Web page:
public school children are being taught research-based --- or rigorous, coherent and focused content aligned with high, quality research-based standards --- in classrooms led by effective teachers. These goals reinforce the necessity for parents and community stakeholders to understand what effective school leaders do to support all of their students and, in the process, high performing schools. 

There are, of course, many reasons for this direction . Instead of deepening democratic processes, many school officials have introduced new accountability challenges from the lowering of standards for children of color to "disproportionately" placing children of color in classrooms with ineffective teachers.  To address these concerns, COPACS (first) supports the building of an enabling environment and/or --- "the broader context" for the type of capacity development that "sets the stage" for participants to be a part of or exposed to  "federal/state/district/school goal setting opportunity structures and  processes (e.g. how decisions are made) --- before the fact (in order to connect the dots and  make sense of educational goals and plans).  

In other words, mere exposure to information (or attending information meetings) is not capacity development based on gold or evidenced-based standards or quality programming. Participants, therefore, must be prepared and supported through effective information dissemination efforts tied to knowledge utilization programming --- with identifiable best practices and lessons learned in mind based on learning theory goals. These goals must focus on student achievement or positive student outcomes without excuses. Effective design, implementation and evaluation strategies and insights must be a part of quality capacity development programming Why? Capacity development changes things since it “reconfigures the balance of influence and power” by ensuring that all stakeholders are able to contribute to discussions. This means that parents and community stakeholders must not only have access to information they must also understand how to use the information to make informed decisions pertaining to student achievement, a goal that encourages and allows a broader representation of the school community to create educational solutions.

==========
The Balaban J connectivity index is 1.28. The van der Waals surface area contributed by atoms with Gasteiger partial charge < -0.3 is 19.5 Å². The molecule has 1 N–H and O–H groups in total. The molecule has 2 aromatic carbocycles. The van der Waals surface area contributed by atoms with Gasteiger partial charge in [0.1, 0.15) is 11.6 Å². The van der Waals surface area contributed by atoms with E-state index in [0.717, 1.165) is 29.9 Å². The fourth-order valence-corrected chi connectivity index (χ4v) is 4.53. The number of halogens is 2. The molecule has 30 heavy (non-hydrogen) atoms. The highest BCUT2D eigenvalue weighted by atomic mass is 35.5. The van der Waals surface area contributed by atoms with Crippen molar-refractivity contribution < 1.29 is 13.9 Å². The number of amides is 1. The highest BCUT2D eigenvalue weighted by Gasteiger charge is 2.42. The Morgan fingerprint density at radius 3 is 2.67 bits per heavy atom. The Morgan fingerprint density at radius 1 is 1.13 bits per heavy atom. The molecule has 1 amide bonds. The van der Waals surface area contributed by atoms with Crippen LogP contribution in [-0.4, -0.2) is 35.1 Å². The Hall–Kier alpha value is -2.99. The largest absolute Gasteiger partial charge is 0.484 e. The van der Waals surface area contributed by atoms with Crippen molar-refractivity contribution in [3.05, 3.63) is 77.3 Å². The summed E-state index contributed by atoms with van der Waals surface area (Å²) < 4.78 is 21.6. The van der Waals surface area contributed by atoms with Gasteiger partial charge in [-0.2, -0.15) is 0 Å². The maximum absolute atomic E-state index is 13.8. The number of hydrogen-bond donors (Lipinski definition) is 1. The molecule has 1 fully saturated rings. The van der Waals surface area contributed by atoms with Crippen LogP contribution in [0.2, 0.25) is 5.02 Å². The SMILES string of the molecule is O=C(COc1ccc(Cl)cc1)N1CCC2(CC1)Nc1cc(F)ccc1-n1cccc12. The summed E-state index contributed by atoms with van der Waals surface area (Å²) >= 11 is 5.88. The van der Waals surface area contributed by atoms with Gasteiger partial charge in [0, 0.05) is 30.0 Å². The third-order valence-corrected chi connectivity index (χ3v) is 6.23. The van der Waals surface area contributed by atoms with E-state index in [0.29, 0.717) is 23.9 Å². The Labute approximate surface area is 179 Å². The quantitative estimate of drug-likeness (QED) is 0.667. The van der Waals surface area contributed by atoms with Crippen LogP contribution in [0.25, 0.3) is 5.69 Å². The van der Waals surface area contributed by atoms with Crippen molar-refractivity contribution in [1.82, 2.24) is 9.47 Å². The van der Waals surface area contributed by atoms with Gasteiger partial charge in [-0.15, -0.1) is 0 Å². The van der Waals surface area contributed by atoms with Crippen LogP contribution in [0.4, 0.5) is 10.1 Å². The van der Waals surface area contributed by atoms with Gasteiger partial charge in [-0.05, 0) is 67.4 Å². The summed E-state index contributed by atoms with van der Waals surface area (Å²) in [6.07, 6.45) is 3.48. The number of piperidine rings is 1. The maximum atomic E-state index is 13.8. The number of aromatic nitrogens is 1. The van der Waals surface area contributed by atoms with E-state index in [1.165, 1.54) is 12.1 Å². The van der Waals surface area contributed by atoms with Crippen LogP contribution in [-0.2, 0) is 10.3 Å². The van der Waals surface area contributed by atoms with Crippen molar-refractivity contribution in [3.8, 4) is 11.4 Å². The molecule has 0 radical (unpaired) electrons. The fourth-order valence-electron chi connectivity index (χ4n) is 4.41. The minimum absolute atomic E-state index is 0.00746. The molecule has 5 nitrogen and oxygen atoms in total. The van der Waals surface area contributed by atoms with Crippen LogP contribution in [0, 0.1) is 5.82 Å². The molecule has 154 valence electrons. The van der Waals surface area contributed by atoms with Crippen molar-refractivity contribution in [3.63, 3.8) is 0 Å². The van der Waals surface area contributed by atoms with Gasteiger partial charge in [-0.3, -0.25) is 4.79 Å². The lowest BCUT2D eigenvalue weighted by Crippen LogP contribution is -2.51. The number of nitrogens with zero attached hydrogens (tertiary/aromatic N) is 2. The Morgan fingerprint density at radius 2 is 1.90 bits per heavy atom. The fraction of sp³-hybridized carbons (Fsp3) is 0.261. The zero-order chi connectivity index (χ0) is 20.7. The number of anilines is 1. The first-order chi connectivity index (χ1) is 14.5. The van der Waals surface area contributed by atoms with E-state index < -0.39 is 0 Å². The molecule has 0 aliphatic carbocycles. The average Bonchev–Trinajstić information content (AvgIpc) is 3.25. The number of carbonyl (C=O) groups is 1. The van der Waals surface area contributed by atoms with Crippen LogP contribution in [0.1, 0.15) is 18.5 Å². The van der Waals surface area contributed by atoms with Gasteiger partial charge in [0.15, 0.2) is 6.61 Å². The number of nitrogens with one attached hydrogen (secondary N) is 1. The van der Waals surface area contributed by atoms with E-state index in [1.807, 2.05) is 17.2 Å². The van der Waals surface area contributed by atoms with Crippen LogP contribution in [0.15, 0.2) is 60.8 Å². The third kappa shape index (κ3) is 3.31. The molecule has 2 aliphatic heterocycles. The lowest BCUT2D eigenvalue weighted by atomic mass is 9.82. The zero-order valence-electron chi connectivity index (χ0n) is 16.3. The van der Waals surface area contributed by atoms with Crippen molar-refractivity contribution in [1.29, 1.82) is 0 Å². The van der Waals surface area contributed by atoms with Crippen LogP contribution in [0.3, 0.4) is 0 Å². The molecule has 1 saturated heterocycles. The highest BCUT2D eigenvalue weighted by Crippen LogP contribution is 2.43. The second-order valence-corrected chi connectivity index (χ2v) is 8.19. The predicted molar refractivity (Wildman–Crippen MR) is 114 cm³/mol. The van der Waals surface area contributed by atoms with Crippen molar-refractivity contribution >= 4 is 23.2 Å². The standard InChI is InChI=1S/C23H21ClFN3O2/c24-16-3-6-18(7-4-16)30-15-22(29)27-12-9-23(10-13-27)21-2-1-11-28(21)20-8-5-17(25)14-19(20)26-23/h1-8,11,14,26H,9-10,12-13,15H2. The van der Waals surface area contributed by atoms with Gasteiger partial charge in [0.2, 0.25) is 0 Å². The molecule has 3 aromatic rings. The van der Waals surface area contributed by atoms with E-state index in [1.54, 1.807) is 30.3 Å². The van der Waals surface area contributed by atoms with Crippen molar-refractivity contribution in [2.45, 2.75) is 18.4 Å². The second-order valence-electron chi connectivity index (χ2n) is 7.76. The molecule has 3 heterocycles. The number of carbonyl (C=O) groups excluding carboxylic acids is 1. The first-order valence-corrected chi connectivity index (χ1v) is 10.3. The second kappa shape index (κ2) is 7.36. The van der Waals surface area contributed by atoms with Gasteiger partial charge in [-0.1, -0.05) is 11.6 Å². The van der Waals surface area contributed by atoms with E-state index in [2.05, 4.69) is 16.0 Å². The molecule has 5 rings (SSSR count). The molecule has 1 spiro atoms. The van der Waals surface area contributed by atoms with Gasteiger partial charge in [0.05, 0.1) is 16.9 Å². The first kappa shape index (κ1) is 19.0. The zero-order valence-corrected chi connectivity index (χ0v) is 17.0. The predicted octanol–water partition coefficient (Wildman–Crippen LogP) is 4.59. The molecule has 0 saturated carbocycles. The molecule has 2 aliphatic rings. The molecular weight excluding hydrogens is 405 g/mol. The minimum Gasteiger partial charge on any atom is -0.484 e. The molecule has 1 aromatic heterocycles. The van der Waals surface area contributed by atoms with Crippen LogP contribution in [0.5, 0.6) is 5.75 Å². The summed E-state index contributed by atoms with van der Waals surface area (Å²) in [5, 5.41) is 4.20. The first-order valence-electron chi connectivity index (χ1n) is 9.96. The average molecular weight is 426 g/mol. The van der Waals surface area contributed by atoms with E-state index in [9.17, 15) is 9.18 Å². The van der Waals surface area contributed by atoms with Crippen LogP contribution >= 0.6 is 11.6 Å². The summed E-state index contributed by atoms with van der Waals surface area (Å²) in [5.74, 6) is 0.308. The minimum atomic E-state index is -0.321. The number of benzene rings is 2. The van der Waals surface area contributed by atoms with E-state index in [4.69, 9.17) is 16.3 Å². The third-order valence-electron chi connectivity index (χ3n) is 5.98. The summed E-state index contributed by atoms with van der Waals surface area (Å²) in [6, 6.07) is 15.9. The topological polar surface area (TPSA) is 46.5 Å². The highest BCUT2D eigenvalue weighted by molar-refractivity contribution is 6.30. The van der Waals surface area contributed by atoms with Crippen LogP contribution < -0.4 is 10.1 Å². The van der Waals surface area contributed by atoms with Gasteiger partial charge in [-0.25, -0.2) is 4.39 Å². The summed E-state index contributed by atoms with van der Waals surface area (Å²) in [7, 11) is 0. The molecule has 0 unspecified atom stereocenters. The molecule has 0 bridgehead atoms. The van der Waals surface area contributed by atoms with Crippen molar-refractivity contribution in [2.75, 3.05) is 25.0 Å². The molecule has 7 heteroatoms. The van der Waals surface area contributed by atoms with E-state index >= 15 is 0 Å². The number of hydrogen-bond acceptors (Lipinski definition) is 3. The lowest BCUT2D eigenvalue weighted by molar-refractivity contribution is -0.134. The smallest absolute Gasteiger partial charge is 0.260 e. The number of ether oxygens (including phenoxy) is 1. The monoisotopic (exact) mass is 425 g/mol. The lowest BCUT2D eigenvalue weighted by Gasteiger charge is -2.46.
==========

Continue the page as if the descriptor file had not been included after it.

COPACS mission, therefore, emphasizes the importance of a well informed and aware 
citizenry whose overall purpose is to deepen and advance transparency and accountability in public school governance, discourse and decision-making tied to student learning. It is a participatory approach that understands that stakeholders must sit at
the tables where the decisions tied to real educational solutions are determined at the federal, state, district and school levels if the public school system is to improve with all children in mind, not just some.

In other words, parents and community stakeholders must know and understand if  school leaders and teachers have the knowledge or the professional development training to distinguish between what works and what does not work in addressing school improvement efforts. They must know how best practices (and the strategies for their timely, successful implementation) are being discussed, monitored, tracked and accomplished, especially since compliance efforts have been weak for a very, very long time or since the enactment of ESEA 1965.